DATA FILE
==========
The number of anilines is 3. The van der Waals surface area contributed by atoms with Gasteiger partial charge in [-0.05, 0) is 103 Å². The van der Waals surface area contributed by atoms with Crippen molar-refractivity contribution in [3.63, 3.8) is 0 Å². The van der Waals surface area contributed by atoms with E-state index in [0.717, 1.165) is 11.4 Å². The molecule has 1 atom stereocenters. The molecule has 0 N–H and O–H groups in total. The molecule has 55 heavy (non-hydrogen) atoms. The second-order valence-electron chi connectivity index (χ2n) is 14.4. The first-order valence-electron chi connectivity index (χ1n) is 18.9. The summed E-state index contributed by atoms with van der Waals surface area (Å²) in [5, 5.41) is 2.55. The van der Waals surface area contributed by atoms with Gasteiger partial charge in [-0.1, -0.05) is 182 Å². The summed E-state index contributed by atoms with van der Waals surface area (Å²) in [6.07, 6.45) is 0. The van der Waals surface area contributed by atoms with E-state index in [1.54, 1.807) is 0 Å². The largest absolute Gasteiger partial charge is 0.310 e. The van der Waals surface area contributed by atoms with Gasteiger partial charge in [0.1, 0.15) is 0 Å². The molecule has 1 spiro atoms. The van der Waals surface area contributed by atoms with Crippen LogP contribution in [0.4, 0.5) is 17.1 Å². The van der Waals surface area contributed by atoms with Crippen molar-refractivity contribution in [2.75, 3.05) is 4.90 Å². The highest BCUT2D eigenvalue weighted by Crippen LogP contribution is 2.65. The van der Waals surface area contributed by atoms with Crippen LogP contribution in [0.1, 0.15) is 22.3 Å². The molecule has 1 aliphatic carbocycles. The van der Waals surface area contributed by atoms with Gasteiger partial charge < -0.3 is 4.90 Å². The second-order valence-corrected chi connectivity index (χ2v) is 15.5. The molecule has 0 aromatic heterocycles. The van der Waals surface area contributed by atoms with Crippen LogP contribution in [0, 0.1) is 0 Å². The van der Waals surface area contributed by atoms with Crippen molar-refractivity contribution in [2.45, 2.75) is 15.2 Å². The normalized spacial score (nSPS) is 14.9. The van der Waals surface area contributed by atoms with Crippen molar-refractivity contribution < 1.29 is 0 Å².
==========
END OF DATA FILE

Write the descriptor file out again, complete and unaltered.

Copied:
The number of anilines is 3. The van der Waals surface area contributed by atoms with Gasteiger partial charge in [-0.05, 0) is 103 Å². The van der Waals surface area contributed by atoms with Crippen molar-refractivity contribution in [3.63, 3.8) is 0 Å². The van der Waals surface area contributed by atoms with E-state index in [0.717, 1.165) is 11.4 Å². The molecule has 1 atom stereocenters. The molecule has 0 N–H and O–H groups in total. The molecule has 55 heavy (non-hydrogen) atoms. The second-order valence-electron chi connectivity index (χ2n) is 14.4. The first-order valence-electron chi connectivity index (χ1n) is 18.9. The summed E-state index contributed by atoms with van der Waals surface area (Å²) in [5, 5.41) is 2.55. The van der Waals surface area contributed by atoms with Gasteiger partial charge in [-0.1, -0.05) is 182 Å². The summed E-state index contributed by atoms with van der Waals surface area (Å²) in [6.07, 6.45) is 0. The van der Waals surface area contributed by atoms with E-state index in [1.54, 1.807) is 0 Å². The largest absolute Gasteiger partial charge is 0.310 e. The van der Waals surface area contributed by atoms with Gasteiger partial charge in [0.1, 0.15) is 0 Å². The molecule has 1 spiro atoms. The van der Waals surface area contributed by atoms with Crippen LogP contribution in [0.4, 0.5) is 17.1 Å². The van der Waals surface area contributed by atoms with Crippen molar-refractivity contribution in [2.75, 3.05) is 4.90 Å². The highest BCUT2D eigenvalue weighted by Crippen LogP contribution is 2.65. The van der Waals surface area contributed by atoms with Crippen LogP contribution in [0.1, 0.15) is 22.3 Å². The molecule has 1 aliphatic carbocycles. The van der Waals surface area contributed by atoms with Gasteiger partial charge < -0.3 is 4.90 Å². The second-order valence-corrected chi connectivity index (χ2v) is 15.5. The molecule has 0 aromatic heterocycles. The van der Waals surface area contributed by atoms with Crippen LogP contribution in [0, 0.1) is 0 Å². The van der Waals surface area contributed by atoms with Crippen molar-refractivity contribution in [2.45, 2.75) is 15.2 Å². The normalized spacial score (nSPS) is 14.9. The van der Waals surface area contributed by atoms with Crippen molar-refractivity contribution < 1.29 is 0 Å².